The West boasts iconic wildlands like Grand Canyon and Yellowstone national parks, the Owyhee Canyonlands and the Gila Wilderness. In the end, federal ownership and protection of wildlands and open spaces is far superior to the Maine model of private ownership and maximized profits.  Our model gives us the chance to manage forests sensibly, and it offers at least some potential for a more sustainable future for Western communities.

George Wuerthner is a contributor to Writers on the Range, the opinion service of High Country News. He lives in Bend, Oregon, and is an ecologist who has published 38 books about Western environmental issues.

High Country News Classifieds
  • FOR SALE
    Yellowstone Llamas Successful Yellowstone NP concession Flexible packages
  • DIRECTOR OF DEVELOPMENT & MARKETING
    Grand Staircase Escalante Partners is seeking a full-time Director of Development & Marketing. This is a senior position responsible for the development of all marketing...
  • LEGAL DIRECTOR
    The Legal Director will work closely with the Executive Director in cultivating a renewed vision at NMELC that integrates diversity, equity, and justice. Black, Indigenous,...
  • VICE PRESIDENT, LANDSCAPE CONSERVATION
    The Vice President for Landscape Conservation leads Defenders' work to promote landscape-scale wildlife conservation, focusing on four program areas: federal public lands management; private lands...
  • NOVA SCOTIA OCEAN FRONT
    Camp or Build on 2+ acres in Guysborough. FSBO. $36,000 US firm. Laurie's phone: 585-226-2993 EST.
  • COMMUNITY FORESTER
    The Clearwater Resource Council located in Seeley Lake, Montana is seeking a full-time community forester with experience in both fuels mitigation and landscape restoration. Resumes...
  • GUNNISON BASIN ROUNDTABLE
    The Gunnison Basin Roundtable is currently accepting letters of interest for ten elected seats. Five of the elected members must have relevant experience in the...
  • PCTA TRAIL CREW TECHNICAL ADVISORS IN WASHINGTON'S NORTH CASCADES
    Seasonal Positions: June 17th to September 16th (14 weeks) - 3 positions to be filled The mission of the Pacific Crest Trail Association is to...
  • WE'RE LOOKING FOR LEADERS!
    As we celebrate 50 years of great Western journalism, High Country News is looking for a few new board members to help set a course...
  • MEMBERSHIP DIRECTOR
    Job Announcement Job Title: Membership Director Supervisor: Executive Director Salary: Up to $65,000/year DOE Benefits: Generous benefits package — health insurance, Simple IRA and unlimited...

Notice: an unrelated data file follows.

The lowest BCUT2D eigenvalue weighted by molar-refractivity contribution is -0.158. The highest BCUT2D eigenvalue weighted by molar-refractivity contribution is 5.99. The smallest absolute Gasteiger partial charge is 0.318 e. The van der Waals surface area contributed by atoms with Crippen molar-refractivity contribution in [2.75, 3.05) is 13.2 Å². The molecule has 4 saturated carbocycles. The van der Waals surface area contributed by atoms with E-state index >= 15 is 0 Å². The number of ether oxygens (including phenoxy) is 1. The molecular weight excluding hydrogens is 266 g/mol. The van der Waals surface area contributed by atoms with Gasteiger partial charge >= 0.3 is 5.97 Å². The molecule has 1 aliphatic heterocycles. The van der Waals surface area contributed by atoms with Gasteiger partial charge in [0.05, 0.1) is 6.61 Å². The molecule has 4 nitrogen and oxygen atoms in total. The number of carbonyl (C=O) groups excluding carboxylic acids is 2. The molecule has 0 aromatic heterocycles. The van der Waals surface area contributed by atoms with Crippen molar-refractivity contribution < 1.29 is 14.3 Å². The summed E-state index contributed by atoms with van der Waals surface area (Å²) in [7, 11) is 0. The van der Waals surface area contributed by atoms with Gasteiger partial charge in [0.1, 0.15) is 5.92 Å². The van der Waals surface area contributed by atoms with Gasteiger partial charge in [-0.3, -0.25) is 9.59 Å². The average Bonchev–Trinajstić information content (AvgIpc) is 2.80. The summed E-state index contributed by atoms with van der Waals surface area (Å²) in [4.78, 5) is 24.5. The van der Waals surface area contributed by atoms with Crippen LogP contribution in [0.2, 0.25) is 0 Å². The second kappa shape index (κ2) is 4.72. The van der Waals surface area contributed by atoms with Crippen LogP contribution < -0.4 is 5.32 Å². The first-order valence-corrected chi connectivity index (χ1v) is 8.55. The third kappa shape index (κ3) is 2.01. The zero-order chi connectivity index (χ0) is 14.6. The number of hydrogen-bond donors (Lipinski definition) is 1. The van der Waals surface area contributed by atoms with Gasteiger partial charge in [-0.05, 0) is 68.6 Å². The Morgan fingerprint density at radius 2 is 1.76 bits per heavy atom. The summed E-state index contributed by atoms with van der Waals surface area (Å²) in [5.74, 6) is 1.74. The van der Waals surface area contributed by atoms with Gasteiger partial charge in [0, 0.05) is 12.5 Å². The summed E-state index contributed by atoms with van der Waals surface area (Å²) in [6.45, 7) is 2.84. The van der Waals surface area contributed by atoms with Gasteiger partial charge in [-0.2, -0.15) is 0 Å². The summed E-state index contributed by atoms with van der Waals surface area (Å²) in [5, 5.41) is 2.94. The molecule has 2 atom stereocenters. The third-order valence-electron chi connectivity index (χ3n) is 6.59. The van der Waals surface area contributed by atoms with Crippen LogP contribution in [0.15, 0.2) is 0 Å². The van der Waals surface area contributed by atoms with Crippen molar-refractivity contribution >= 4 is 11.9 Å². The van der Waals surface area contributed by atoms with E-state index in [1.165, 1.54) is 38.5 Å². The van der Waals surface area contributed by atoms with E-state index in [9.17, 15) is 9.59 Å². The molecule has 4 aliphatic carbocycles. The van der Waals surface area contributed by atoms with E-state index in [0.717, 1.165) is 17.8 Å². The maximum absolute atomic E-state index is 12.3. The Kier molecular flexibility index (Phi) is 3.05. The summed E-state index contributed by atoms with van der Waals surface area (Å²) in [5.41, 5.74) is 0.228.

• UTAH PUBLIC LANDS MANAGER
    Who we are: Since 1985, the Grand Canyon Trust has been a leading voice in regional conservation on the Colorado Plateau. From protecting the Grand...
  • EXECUTIVE DIRECTOR
    Executive Director Walker Basin Conservancy Reno & Yerington, NV Background The Walker Basin Conservancy (Conservancy) leads the effort to restore and maintain Walker Lake while...
  • WIND RIVER WRITERS AND PHOTOGRAPHERS RETREAT BY THE NATIONAL BIGHORN SHEEP CENTER
    Enhance your writing or photography skills with world-class instructors in the beautiful Wind River Mountains. All skill levels welcome. Continuing education credits available.
  • EARTH CRUISER FX FOR SALE
    Overland Vehicle for travel on or off road. Fully self contained. Less than 41,000 miles. Recently fully serviced Located in Redmond, OR $215'000.
  • ENVIRONMENTAL GEOPHYSICS
    identifies suspect buried trash, tanks, drums &/or utilities and conducts custom-designed subsurface investigations that support post-damage litigation.
  • EXECUTIVE DIRECTOR
    They [Northern Plains] confound the common view that ordinary people are powerless in the face of industry. - Billings Gazette editorial The venerable Northern Plains...
  • SMALL FARM AT BASE OF MOUNT SHASTA, CALIF.
    Certified organic fruit/berry/veggie/flower farm. Small home, 2 barns (one has an apartment), and more. Approx. two acres just in the City limits. Famously pure air...
  • TAOS HORNO ADVENTURES
    A Multicultural Culinary Memoir Informed by History and Horticulture. Richard and Annette Rubin. At nighthawkpress.com/titles and Amazon.
  • LAND & CABIN ON CO/ UT LINE
    18 ac w/small solar ready cabin. Off grid, no well. Great RV location. Surrounded by state wildlife area and nat'l parks.
  • CANYONLANDS FIELD INSTITUTE
    Field seminars for adults in natural and human history of the Colorado Plateau with lodge, river trip and base camp options. Small groups, guest experts.